• Following the United Kingdom and the Cayman Islands, Binance now faces regulatory scrutiny in Italy

  • The regulatory pressure on Binance is growing, as Italy joins the list of countries that have sent notices about the world’s largest cryptocurrency exchange by trading volume.

    The Commissione Nazionale per le Società e la Borsa (CONSOB), the Italian government agency in charge of regulating the country’s stocks market, has issued a warning stating that Binance is not authorized to perform services in Italy.

    Identified as unauthorized

    “Companies of the “Binance Group” are not authorized to provide investment services and activities in Italy, including through the website www.binance.com, whose sections called “derivatives” and “Stock Token,” relating to instruments related to crypto-assets, were previously also written in Italian,” said Italy’s securities regulator CONSOB in a statement released yesterday.

    Without explaining why the exchange was singled out, CONSOB simply advised savers to “use their utmost caution in order to make their investment decisions in full awareness, verifying in advance that the websites through which they make the investment may be traced to authorized subjects.”

    The government agency went on to warn “savers” about cryptocurrency investments, saying that they “may indicate the whole loss of the sums of money invested.”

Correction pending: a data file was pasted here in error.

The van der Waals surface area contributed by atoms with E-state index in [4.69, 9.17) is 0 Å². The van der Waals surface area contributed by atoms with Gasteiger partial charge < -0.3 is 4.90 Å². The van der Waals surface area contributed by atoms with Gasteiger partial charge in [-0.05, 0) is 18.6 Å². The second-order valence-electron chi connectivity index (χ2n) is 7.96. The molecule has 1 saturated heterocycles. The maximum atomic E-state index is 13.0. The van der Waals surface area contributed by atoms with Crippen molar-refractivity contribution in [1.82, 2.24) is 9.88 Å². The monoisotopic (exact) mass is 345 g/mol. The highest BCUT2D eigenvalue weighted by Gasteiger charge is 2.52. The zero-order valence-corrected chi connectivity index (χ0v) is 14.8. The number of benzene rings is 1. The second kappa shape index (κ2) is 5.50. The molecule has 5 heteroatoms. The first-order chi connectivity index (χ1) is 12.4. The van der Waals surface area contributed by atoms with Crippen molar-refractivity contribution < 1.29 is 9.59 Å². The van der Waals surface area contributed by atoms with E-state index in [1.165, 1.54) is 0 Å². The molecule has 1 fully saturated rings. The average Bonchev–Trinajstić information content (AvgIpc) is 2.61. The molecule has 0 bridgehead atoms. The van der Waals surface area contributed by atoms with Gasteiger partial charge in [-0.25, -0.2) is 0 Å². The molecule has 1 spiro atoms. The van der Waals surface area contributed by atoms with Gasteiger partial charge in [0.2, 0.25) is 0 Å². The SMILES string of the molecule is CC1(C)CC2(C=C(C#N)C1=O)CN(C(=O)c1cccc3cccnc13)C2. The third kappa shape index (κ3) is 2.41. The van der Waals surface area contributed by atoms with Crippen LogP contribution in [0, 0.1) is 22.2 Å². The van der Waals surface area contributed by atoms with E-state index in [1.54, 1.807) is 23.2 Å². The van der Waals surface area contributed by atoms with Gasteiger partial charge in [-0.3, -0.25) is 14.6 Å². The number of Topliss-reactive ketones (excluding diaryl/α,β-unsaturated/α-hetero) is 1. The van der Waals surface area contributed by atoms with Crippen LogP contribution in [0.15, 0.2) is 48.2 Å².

Cryptocurrency investments, according to CONSOB, involve “not immediately visible” dangers due to their complexity, high fluctuation of prices, as well as malfunctions and cyber attacks.

    Rapid expansion is posing issues.

    Binance has recently come under fire from regulators in a number of countries, including the United States, Japan, the United Kingdom, and the Cayman Islands.

    Customers of British banks Barclays and Santander are no longer able to make payments to Binance, and Thailand’s financial watchdog has filed a criminal complaint against the exchange for operating without a license.

    Changpeng Zhao, the company’s founder and CEO, sent a letter in which he conceded the company hadn’t gotten “everything right” due to its rapid expansion, which may slow due to legal and regulatory challenges it confronts on multiple fronts.

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